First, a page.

2. Well done! This is the first of your blogs entires that I have read, and I will probably spend the rest of the afternoon ignoring my laundry and devouring our site. I have and do log to find a piece of my own world in the worlds I escape to on pages. This is wonderful!

  3. Back in the 90s I ran after every depiction I could find on television that even *remotely* touched on transgendered topics. Recording them all on my VCR to hold onto them as long as possible. Now I find there are so many out there that I can pick and choose the good ones and not panic about deleting shows on my DVR that I have watched. It seems that same pattern happens with quite a few topics.

  4. Andrea … wonderful piece … I’d like to link to it in my blog tomorrow. I so agree about the need to see oneself on screen to see a world that includes you. I loved Sue Thomas F.B.Eye … and I once met the real Sue Thomas (who was even more impressive). I notice, really notice, people with disabilities when I see them on screen. I didn’t think about the fact that they aren’t there for me … because I’m not yet ‘audience’ … that’s something I need to ponder.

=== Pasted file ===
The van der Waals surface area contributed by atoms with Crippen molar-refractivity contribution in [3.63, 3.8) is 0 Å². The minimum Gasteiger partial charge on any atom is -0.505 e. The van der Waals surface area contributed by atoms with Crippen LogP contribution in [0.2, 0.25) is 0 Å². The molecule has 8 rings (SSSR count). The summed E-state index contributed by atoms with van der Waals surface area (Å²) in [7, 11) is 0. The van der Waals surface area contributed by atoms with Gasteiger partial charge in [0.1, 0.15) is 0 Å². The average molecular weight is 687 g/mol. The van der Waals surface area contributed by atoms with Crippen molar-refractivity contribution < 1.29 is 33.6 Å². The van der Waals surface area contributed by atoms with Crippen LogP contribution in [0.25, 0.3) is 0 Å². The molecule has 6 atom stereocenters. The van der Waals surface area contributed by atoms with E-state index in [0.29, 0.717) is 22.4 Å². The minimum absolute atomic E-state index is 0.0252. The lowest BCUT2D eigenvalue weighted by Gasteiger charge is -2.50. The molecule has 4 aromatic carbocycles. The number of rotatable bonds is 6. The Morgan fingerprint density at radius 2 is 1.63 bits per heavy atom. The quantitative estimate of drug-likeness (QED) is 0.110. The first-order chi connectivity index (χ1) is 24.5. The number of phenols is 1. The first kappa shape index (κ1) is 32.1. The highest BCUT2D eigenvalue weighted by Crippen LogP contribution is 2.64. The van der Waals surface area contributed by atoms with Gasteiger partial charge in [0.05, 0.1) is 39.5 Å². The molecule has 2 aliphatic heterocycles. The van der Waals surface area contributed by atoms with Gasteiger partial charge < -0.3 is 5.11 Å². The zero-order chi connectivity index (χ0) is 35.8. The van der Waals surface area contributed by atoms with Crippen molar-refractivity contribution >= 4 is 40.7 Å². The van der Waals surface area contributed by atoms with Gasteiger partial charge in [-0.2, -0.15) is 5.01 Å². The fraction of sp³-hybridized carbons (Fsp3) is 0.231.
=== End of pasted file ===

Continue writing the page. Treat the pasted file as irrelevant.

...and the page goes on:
5. Andrea, I tood that right from what you wrote … they didn’t write for YOU as audience, they wrote about YOU for the amusement of a different audience, the hearing audience – that’s almost more disturbing than not being included at all.

  6. Thanks … yes, it occurs to me as you mention this that perhaps some (or much) of what hurt me about reading that scene in Bobbsey Twins was precisely the realization, that even in the one occasion that I finally “met” me in a book, the author still didn’t write with the awareness that deaf girls like me were going to read it also.

  7. Cindy and I both watch “Switched at Birth” on a regular basis. I have always felt that this show is as important for people with disabilities as “Queer Eye for the Straight Guy” was to help bridge the gap between the gay community and the general population. I hope that this show helps people to relate better and helps to reduce the “invisibilization” that you mentioned in your blog post. So are you Emmett/Bay or Noah/Bay? 🙂